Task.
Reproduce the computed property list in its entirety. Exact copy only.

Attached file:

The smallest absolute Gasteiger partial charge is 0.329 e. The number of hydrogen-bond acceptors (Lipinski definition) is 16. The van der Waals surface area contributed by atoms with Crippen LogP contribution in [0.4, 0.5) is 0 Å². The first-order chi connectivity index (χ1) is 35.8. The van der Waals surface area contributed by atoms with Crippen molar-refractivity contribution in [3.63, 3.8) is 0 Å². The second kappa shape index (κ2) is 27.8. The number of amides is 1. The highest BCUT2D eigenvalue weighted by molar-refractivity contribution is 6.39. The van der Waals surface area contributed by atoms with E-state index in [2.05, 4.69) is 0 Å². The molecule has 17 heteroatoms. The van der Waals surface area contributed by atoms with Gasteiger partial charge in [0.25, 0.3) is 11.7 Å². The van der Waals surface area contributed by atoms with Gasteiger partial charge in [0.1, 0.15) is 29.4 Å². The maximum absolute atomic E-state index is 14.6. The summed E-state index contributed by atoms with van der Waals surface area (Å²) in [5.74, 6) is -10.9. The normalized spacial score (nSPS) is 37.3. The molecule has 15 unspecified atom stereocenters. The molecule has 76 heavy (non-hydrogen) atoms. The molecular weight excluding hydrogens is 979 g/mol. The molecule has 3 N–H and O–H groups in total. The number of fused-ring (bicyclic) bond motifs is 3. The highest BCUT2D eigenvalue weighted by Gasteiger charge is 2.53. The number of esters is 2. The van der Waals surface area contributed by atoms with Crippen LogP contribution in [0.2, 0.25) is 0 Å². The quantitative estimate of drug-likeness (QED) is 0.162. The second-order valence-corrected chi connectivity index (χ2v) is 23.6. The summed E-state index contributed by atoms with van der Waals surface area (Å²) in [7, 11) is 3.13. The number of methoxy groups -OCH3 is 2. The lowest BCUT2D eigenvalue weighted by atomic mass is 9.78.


The smallest absolute Gasteiger partial charge is 0.329 e. The number of hydrogen-bond acceptors (Lipinski definition) is 16. The van der Waals surface area contributed by atoms with Crippen LogP contribution in [0.4, 0.5) is 0 Å². The first-order chi connectivity index (χ1) is 35.8. The van der Waals surface area contributed by atoms with Crippen molar-refractivity contribution in [3.63, 3.8) is 0 Å². The second kappa shape index (κ2) is 27.8. The number of amides is 1. The highest BCUT2D eigenvalue weighted by molar-refractivity contribution is 6.39. The van der Waals surface area contributed by atoms with E-state index in [2.05, 4.69) is 0 Å². The molecule has 17 heteroatoms. The van der Waals surface area contributed by atoms with Gasteiger partial charge in [0.25, 0.3) is 11.7 Å². The van der Waals surface area contributed by atoms with Gasteiger partial charge in [0.1, 0.15) is 29.4 Å². The maximum absolute atomic E-state index is 14.6. The summed E-state index contributed by atoms with van der Waals surface area (Å²) in [5.74, 6) is -10.9. The normalized spacial score (nSPS) is 37.3. The molecule has 15 unspecified atom stereocenters. The molecule has 76 heavy (non-hydrogen) atoms. The molecular weight excluding hydrogens is 979 g/mol. The molecule has 3 N–H and O–H groups in total. The number of fused-ring (bicyclic) bond motifs is 3. The highest BCUT2D eigenvalue weighted by Gasteiger charge is 2.53. The number of esters is 2. The van der Waals surface area contributed by atoms with Crippen LogP contribution in [0.2, 0.25) is 0 Å². The quantitative estimate of drug-likeness (QED) is 0.162. The second-order valence-corrected chi connectivity index (χ2v) is 23.6. The summed E-state index contributed by atoms with van der Waals surface area (Å²) in [7, 11) is 3.13. The number of methoxy groups -OCH3 is 2. The lowest BCUT2D eigenvalue weighted by atomic mass is 9.78.